"(Film and TV production) is very complementary to Florida's tourism industry," says Lucia Fishburne, commissioner for the Florida Governor's Office of Film & Entertainment, speaking of the legislation that was passed in April.
"We were able to link arms with the Florida Restaurant and Lodging Assn. and say, 'You may not know, but this many hotel rooms are used in the course of a film.' With the economy being in such bad shape and with Florida having a shortfall in revenue, tax credits really started making sense."
While still no match for a state like Michigan, which offers a tax credit of up to 42%, Florida's new incentive has "visual advantages," according David Madden, executive vp at Fox Television Studios, which produces "Burn Notice."
Madden knows this first-hand as the original script for the pilot actually set the show in Newark, N.J.
"It took place in a lot of back alleys and pawn shops ... grimier locations," Madden says. "We went through a couple of drafts in that vein and the network very politely said, 'Look at our shows. You don't see a lot of dirt and grime. You see a lot of beautiful people in attractive locations. It would make the show a lot more appealing for us if you set it in Florida.' "
Saturday, July 24, 2010
Getting a career in Hollywood is no easy task. Part of the problem is there is a massive amount of competition out there looking for the same job. The good news is that it's more often than not the person who is most persistent who manages to get the job, and keep the job.
If you think you must have a degree from a good school or know someone in the business to get a foot in the door, realize that these are not guarantees that you will get to work in film or television. Your desire and ability to prove yourself to others will be what ultimately gets you hired or gets you fired.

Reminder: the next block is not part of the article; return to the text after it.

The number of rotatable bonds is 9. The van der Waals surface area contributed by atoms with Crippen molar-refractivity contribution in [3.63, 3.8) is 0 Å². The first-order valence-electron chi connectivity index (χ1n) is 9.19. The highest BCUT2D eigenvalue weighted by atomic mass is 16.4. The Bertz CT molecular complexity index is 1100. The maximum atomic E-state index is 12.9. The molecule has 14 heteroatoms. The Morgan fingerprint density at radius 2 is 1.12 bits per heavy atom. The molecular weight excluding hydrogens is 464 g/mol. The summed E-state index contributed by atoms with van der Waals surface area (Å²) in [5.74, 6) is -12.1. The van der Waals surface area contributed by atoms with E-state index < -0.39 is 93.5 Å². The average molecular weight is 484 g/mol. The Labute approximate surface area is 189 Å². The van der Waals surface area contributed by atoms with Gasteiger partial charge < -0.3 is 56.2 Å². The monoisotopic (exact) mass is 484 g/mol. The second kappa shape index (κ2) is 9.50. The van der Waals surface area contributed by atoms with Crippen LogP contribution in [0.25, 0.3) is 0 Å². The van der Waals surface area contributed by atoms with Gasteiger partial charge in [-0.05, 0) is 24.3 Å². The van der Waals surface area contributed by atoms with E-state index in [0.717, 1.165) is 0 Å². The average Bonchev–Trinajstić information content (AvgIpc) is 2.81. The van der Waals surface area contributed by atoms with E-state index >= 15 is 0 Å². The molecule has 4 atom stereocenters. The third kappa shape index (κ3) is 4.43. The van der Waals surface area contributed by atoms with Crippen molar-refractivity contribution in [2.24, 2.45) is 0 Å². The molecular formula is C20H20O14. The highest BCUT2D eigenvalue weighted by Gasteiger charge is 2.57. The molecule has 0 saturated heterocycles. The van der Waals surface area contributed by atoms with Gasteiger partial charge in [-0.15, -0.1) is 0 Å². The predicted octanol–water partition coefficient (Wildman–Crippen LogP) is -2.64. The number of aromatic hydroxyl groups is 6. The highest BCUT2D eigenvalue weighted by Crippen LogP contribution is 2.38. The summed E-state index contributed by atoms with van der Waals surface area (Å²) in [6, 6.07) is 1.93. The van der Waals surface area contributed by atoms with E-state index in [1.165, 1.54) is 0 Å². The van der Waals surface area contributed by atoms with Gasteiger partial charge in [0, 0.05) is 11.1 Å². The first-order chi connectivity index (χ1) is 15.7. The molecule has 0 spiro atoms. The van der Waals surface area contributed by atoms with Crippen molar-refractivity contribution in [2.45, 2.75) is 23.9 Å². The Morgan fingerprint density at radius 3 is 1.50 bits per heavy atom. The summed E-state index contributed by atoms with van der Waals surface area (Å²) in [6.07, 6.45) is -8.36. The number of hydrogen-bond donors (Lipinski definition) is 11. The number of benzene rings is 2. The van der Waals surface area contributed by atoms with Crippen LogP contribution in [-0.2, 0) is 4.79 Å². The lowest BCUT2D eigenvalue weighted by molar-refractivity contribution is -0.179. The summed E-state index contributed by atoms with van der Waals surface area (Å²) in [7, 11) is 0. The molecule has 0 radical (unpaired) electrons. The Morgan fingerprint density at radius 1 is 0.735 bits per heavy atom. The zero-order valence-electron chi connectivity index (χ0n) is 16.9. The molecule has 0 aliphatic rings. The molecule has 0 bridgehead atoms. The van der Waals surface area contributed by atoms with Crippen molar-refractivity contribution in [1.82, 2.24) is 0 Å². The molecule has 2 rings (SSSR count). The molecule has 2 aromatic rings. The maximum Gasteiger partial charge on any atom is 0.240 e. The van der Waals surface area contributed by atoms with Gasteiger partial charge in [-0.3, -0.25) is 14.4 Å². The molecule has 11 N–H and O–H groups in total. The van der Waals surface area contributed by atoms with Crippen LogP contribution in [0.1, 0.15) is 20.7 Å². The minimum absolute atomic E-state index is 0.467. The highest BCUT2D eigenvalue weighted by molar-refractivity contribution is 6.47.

By following the ten tips laid out below may not lock you in to a job, but they should certainly help you on your path to getting there:
1. Be Willing to Work for Free:
Yes, as ugly as that sounds, it's absolutely essential that you are willing to either work for free, or for a very low wage. Those who are financially able to do so are able to get a position with most film and television crews relatively quickly. It's often a low level position, but it's an "in" and you'll have the opportunity to meet others in the business as well as learn on the job. Most "free" jobs quickly lead to full time careers.
2. Leave the Ego at Home:
Hollywood is full of egos, they're in no need for one more. If you can remember to check your ego at the door when you come to town, you'll find most people will be a lot more receptive to helping you. In time, you might find that your ego will come in handy -- but only after you have learned a few of the Hollywood ropes. Otherwise, it'll just get in the way.
3. Have Patience:
Some of the best advice I got when I started in Hollywood was to think of my first few years in the business as a sort of graduate school. You're essentially going to be getting a masters in entertainment -- although, there's no cap and gown and no graduation ceremony. However, you'll be that much more prepared to take on your new career. Every year you'll find yourself thinking you know it all and by the end of the next year, you'll quickly realize you didn't know a thing!
4. Be Persistent:
I've just told you to check your ego and to be patient -- but that doesn't mean stop working toward your goals. You want to be sure you spend every day doing something that helps you get to where you want to be. Meet people, make calls, send letters (or e-mails) -- do whatever it takes to move forward.
5. Be Respectful:
You're going to come across dozens (if not hundreds) of different types of jobs in Hollywood -- many of which you wouldn't dream of doing. However, those who ARE doing them might actually enjoy what they're doing. Additionally, and although it might seem unlikely, the one guy you ridicule might have been the one guy who could have and possibly would have helped you.